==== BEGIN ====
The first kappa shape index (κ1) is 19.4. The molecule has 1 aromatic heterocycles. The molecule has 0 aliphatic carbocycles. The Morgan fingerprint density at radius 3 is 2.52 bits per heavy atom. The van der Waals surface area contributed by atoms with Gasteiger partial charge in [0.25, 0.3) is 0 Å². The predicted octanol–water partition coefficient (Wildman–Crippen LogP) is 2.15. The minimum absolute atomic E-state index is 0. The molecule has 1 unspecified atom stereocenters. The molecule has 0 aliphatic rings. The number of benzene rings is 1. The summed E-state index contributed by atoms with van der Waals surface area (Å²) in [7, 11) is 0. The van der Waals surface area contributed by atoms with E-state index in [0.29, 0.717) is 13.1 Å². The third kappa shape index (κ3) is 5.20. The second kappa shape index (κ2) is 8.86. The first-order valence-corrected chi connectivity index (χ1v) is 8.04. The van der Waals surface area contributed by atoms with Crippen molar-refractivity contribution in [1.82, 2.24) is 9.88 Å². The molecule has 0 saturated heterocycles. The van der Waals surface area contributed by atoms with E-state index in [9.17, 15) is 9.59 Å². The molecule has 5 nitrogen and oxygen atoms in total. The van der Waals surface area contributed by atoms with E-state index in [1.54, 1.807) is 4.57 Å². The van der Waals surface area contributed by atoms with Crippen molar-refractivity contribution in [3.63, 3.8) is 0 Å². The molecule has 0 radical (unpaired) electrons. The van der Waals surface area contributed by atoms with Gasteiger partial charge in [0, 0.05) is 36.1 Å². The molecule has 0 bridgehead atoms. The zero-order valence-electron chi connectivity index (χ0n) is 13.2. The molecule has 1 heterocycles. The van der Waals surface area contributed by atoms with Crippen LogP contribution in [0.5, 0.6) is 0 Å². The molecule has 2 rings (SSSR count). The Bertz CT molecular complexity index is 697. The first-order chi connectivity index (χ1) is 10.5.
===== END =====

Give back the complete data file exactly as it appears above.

The first kappa shape index (κ1) is 19.4. The molecule has 1 aromatic heterocycles. The molecule has 0 aliphatic carbocycles. The Morgan fingerprint density at radius 3 is 2.52 bits per heavy atom. The van der Waals surface area contributed by atoms with Gasteiger partial charge in [0.25, 0.3) is 0 Å². The predicted octanol–water partition coefficient (Wildman–Crippen LogP) is 2.15. The minimum absolute atomic E-state index is 0. The molecule has 1 unspecified atom stereocenters. The molecule has 0 aliphatic rings. The number of benzene rings is 1. The summed E-state index contributed by atoms with van der Waals surface area (Å²) in [7, 11) is 0. The van der Waals surface area contributed by atoms with E-state index in [0.29, 0.717) is 13.1 Å². The third kappa shape index (κ3) is 5.20. The second kappa shape index (κ2) is 8.86. The first-order valence-corrected chi connectivity index (χ1v) is 8.04. The van der Waals surface area contributed by atoms with Crippen molar-refractivity contribution in [1.82, 2.24) is 9.88 Å². The molecule has 0 saturated heterocycles. The van der Waals surface area contributed by atoms with E-state index in [9.17, 15) is 9.59 Å². The molecule has 5 nitrogen and oxygen atoms in total. The van der Waals surface area contributed by atoms with E-state index in [1.54, 1.807) is 4.57 Å². The van der Waals surface area contributed by atoms with Crippen molar-refractivity contribution in [3.63, 3.8) is 0 Å². The molecule has 0 radical (unpaired) electrons. The van der Waals surface area contributed by atoms with Gasteiger partial charge in [0, 0.05) is 36.1 Å². The molecule has 0 bridgehead atoms. The zero-order valence-electron chi connectivity index (χ0n) is 13.2. The molecule has 1 heterocycles. The van der Waals surface area contributed by atoms with Crippen LogP contribution in [0.5, 0.6) is 0 Å². The molecule has 2 rings (SSSR count). The Bertz CT molecular complexity index is 697. The first-order chi connectivity index (χ1) is 10.5.